The eurozone confirmed Q4 19 growth of a measly 0.1% but revised down the year-over-year pace to 0.9% from 1.0%. The new news today though, is that the German economy defied fears after the December plunge in industrial output (-3.5% in December from November) and managed to avoid a second contraction in three quarters. Europe’s largest economy stagnated in Q4. The significant development this week is that the competition to replace Merkel as Chancellor was thrown wide open after her handpicked successor (known by her initials AKK) stepped down as party chair. Merkel’s critics to the right seem to have the early advantage. A national election will be held next year.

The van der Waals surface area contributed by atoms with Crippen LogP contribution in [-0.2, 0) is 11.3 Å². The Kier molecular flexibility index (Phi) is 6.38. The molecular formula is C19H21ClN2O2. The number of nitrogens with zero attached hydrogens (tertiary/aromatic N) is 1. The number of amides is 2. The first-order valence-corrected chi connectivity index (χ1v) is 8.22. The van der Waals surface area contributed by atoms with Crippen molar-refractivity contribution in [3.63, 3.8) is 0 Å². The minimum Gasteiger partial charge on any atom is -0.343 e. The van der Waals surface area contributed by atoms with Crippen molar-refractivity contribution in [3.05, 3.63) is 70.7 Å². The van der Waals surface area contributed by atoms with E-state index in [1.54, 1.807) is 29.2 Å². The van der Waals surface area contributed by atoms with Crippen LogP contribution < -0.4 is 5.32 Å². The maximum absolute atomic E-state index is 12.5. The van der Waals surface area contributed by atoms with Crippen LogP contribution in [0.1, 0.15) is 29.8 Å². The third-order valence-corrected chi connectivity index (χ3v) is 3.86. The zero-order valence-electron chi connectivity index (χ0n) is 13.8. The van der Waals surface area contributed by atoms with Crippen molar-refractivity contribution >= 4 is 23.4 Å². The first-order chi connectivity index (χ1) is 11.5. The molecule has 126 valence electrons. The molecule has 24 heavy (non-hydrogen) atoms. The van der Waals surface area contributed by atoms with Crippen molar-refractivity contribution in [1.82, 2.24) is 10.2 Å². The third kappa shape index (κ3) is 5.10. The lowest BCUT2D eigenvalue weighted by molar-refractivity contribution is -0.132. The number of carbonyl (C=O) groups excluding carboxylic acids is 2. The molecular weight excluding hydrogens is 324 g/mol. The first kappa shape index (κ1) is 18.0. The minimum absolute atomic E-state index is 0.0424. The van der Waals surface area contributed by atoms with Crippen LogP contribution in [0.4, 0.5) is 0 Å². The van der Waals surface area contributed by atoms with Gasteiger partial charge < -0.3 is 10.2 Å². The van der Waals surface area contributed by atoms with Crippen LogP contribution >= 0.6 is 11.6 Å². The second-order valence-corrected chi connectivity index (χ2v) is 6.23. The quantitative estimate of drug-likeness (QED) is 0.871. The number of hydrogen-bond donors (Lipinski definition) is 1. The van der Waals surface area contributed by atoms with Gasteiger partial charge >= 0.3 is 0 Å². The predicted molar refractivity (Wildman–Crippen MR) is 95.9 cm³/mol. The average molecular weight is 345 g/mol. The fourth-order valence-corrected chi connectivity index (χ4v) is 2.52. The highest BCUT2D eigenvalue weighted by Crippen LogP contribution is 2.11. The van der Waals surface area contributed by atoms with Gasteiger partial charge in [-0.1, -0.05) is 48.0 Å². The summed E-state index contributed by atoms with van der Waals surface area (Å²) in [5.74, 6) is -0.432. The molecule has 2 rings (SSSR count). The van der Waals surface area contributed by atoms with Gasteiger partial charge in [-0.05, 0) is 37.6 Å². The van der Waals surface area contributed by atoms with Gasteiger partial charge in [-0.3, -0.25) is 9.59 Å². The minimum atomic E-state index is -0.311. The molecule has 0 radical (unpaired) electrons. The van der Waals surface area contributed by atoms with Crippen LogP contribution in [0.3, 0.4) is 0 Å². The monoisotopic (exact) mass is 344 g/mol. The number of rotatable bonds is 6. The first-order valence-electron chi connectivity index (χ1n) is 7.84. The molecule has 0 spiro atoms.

The euro fell to new three-year lows today near $1.0825. It fell every day last week and has risen once this week, coming into today’s session. The expiring option at $1.0875 for 1.1 bln euros may help cap it. There is a gap from April 2017 when the results of the first round of the French election were clear, and it extends to $1.0740, which is the next important chart point. As the euro trades at levels not seen in some time, implied volatility is rising. One-month vol was near 3.75% earlier this month and now is around 4.6%, its highest since January 7. Sterling is consolidating yesterday’s 0.6% gain, its most in two weeks. It had a four-day advance coming into today’s session, but buying dried up near $1.3065, have been below $1.2950 yesterday. There is an option for about GBP380 mln at $1.3050 that expires today. One-month sterling vol fell to five-year lows near 5.3% yesterday and is near 5.8% today. We suspect that the Swiss National Bank may have intervened as the euro fell to fresh lows against the franc near CHF1.06. Next week’s sight deposits will shed light on SNB actions, which the US has raised its criticism. Since the end of last November, the euro has risen against the franc in only two weeks.